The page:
That’s my best Jerry Seinfeld impression. I know, not very good but I couldn’t help myself.
Alright, so now on to name tags. I often wonder why professionals that rely on networking as part of their job feel the need to wear a name tag. I cannot tell you how many networking functions I have attended where I see people wearing their own personal name tags. Right off the bat let’s get a couple of things out of the way. First, I am not talking about a when people are wearing the sticky, Hello, my name is… name tags. Those are usually done at the request of the event coordinator (although, I avoid these too) nor am I talking about anyone that has to wear a name tag as part of their profession, i.e. folks in retail, banking, etc. Second, I also am not referring to identification badges that many companies now a days require their employees to wear. These badges usually have a photo on them and are used for access and security as much as they are used for identification. No, I am talking about cheap, plastic name tags that may or may not have a company logo on them but do have the person’s name that they wear at networking functions. What’s the deal?
Ok, so I’m sure by now I’ve already gotten some of you saying aloud, hey jackass, you wear a name tag so people know who you are and where you’re from. Yes, I get that. That is the primary reason to wear a name tag whether at a work or at a networking function. But, I challenge that by wearing a name tag you are enabling passive behavior. With your name and organization pinned to your chest there is no need to network or at least you can slack off on your networking. As people pass by they see your information and determine on their own if they want to talk with you. This becomes your passive safety net. Why be passive, especially when it comes to networking? That completely defeats the purpose of networking in the first place. Instead, I suggest if you truly are interested in networking that you leave the name tag at home and try introducing yourself to people. By not having a name tag you have no identity which is both good and bad. The good, is that no one can prejudge you just by your name or organization. They have to meet you to know who you are and what it is that you do. That forces you to become proactive and introduce yourself to engage with another professional. You sell yourself better than anyone else out there (at least that should be the case) and if you do it right, selling yourself becomes part of selling your organization’s product/services. That right there is reason enough not to wear a name tag. The bad of not wearing a name tag and having no identity is that no one knows you. That means you have to introduce yourself so people will know who you are and what you represent. Again, a good solution to a bad problem.
Now, before you go sending me hate mail and objecting to everything I am saying here, let me say as I often do, very few things are absolute. Wearing/not wearing a name tag certainly falls into this category. I am not saying in any sense that people should never wear name tags. In fact, I pointed out a few different scenarios above where it completely makes sense to do so. Further, in the situations that I am suggesting that you not wear them, they too could be looked at from a different perspective and an argument could be made that wearing a one would strengthen your position. It’s all debatable. The purpose of this post is to again, make you think about the process as a whole and weigh the pros and cons. Some would look at not having an upfront identity as a hindrance while others would see it as an advantage. The only real question is what do you think it is? I say it’s an advantage and I’ll take my chances any day introducing myself as opposed to my name tag doing it for me. You, on the other hand may feel different. Regardless, the moral of the story is name tags often make you passive and passive in most instances is not doing you any good. So stack the deck on your side so that you’re not passive. Ditch the name tag and get out there and introduce yourself when you network. I can guarantee it will have positive results for your personal and professional goals.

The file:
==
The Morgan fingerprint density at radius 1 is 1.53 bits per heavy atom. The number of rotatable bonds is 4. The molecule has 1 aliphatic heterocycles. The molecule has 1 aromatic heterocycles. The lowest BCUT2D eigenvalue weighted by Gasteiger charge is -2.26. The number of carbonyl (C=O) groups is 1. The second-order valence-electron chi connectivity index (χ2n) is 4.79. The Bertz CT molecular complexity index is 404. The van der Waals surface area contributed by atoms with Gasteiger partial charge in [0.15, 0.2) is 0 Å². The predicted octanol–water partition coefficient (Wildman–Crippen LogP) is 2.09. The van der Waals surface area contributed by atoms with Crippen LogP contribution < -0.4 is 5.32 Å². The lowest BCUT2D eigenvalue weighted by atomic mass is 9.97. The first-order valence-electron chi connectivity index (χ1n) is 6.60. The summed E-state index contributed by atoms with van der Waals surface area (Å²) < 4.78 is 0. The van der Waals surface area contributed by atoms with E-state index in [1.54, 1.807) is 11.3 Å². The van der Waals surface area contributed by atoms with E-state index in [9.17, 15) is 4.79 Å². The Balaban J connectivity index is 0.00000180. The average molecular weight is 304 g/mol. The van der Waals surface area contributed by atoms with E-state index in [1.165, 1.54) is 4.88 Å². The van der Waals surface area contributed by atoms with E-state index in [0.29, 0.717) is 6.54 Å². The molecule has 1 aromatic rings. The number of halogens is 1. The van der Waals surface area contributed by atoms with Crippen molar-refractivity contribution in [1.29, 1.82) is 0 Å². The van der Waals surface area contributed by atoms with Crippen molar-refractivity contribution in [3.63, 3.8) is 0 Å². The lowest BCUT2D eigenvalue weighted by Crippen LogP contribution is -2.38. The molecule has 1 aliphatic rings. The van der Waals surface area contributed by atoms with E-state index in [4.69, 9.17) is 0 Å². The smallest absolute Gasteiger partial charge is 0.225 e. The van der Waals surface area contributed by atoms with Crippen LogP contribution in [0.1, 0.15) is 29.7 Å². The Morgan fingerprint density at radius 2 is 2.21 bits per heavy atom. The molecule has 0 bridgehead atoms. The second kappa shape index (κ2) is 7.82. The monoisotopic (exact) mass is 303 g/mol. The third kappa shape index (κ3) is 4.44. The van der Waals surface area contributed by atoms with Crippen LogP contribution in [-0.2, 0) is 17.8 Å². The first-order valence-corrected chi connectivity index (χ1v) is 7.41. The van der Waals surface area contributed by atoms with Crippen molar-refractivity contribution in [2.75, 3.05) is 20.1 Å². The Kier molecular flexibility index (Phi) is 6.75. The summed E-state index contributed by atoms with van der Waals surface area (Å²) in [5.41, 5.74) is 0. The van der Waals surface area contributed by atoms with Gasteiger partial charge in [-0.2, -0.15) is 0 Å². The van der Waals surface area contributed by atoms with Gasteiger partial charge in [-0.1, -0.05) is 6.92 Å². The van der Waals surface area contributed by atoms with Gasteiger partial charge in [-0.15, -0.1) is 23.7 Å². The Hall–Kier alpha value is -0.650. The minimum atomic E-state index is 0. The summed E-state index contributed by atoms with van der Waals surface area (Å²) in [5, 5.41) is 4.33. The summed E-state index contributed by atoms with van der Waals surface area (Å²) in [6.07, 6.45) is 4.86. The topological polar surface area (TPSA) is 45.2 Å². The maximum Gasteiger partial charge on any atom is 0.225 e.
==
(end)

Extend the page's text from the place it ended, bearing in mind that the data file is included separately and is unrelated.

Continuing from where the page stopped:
A Little Bit About My Blog:
I write about a vast array of topics related to marketing, public relations, business development and business management. Sometimes the topic is very focused and my blog addresses very specific challenges with specific answers. While other times my blogs take a wider view of a topic or theory and are intended to make the reader think on a macro-level as opposed to providing specific answers. It’s like the proverb says: “Feed a fish to a hungry person you’ve fed them for a day. Teach them to fish you feed them for life.” The goal is not to give you the answers but to help you solve the challenges of your business through critical thinking. Either way, I hope my blogs elicit a reaction, good or bad. If good, we can compare notes and share stories of success. If bad, we can have a good old fashion debate. May the best debater win.